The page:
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Aussie Mack Horton Refuses To Share Podium With Chinese Swimmer

Olympic gold medallist Mack Horton has been fighting with Chinese swimmer Sun Yang for at least three years now.

And the 23-year-old Aussie's latest protest has caused a sensation after the 400m freestyle final at the World Swimming Championships in Gwangju, South Korea, overnight.

Sun won last night's race, with Horton in the second place, making it four 400m freestyle World Championship victories in a row for the Chinese swimmer.

But after collecting his silver medal, the Aussie refused to take his place on the podium with Sun and Italian bronze medallist Gabriele Detti.

Horton later posed for photos alongside Detti, but not with Sun. When asked why he replied: "Frustration. I think you know in what respect."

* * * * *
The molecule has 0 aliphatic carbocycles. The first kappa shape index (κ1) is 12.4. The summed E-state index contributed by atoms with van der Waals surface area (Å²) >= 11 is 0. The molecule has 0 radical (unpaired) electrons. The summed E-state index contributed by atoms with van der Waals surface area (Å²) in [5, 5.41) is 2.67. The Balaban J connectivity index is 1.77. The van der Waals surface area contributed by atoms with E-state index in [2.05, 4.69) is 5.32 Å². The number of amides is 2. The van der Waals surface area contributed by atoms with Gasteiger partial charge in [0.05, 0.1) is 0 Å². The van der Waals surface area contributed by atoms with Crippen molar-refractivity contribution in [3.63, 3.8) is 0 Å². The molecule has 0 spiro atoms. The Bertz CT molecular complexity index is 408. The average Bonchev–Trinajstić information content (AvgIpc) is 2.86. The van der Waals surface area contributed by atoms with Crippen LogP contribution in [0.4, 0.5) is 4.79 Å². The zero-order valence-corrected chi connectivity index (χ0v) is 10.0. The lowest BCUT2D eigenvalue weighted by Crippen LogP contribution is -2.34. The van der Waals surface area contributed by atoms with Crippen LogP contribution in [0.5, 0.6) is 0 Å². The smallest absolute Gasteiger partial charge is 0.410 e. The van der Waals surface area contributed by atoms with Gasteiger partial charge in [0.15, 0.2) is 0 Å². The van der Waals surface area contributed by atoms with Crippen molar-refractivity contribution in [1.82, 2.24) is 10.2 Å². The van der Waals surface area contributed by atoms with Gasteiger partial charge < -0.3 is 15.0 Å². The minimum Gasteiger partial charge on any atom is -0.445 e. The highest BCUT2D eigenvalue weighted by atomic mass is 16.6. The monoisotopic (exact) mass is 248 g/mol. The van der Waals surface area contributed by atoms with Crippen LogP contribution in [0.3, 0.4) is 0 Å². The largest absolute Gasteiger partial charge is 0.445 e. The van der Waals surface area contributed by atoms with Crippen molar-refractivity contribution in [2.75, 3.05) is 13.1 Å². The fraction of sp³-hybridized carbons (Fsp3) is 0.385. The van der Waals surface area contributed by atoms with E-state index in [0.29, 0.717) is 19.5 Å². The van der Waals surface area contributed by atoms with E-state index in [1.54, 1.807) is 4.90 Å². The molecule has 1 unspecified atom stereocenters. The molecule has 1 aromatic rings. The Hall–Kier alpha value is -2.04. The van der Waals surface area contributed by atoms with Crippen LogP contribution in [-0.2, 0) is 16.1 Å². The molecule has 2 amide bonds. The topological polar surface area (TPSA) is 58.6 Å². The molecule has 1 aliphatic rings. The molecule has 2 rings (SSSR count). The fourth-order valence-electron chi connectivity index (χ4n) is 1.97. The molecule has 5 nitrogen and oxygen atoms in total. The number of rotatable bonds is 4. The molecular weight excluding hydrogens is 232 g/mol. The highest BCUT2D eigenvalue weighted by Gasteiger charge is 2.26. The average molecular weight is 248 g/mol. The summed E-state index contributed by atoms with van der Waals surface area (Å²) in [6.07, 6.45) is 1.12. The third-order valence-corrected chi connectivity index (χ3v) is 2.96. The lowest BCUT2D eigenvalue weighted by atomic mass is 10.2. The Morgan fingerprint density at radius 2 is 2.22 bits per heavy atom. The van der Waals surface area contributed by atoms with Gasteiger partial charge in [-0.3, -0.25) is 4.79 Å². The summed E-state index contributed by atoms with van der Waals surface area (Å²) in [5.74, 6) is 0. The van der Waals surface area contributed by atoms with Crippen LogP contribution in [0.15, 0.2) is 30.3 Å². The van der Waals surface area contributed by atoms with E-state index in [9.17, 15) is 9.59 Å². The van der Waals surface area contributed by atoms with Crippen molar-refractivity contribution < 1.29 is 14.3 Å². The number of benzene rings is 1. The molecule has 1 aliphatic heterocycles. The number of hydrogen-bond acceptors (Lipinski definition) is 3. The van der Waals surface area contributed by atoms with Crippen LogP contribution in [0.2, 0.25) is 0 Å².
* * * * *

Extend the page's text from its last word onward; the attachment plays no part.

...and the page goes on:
It was a clear reference to Sun's drug-tainted past. In 2014, the Chinese swimmer was banned for three months by his own swimming body in China for testing positive to the stimulant trimetazidine.

Relations between Horton and Sun have been testy for years now. After the Rio Olympic final in 2016 -- when Horton beat Sun -- tensions between Australian and Chinese swimming authorities flared when Horton used the words "drug cheat" in relation to the man he had defeated.

The two have been fierce rivals since, and Sun is currently facing fresh allegations of violations of the doping rules -- over charges of smashing vials of his own blood with a hammer last year after a test.

Sun is seeking a public trial at the Court of Arbitration for Sport in September to defend himself. In the court of public opinion, many believe he has a lot to answer for.

Australian dual Olympian David McKeon was just one of many swimmers to signal his support for Horton using the hashtag #cleansport.

In other World Swimming Championships news, Aussie Ariarne Titmus has sensationally beaten American champ Katie Ledecky in the women's 400m final.

Ledecky, a five-time Olympic gold medallist who is still only 22, had not been beaten in any of her pet distances -- 400m, 800m or 1500m -- at any major international meet since the London 2012 Olympics.

More to come.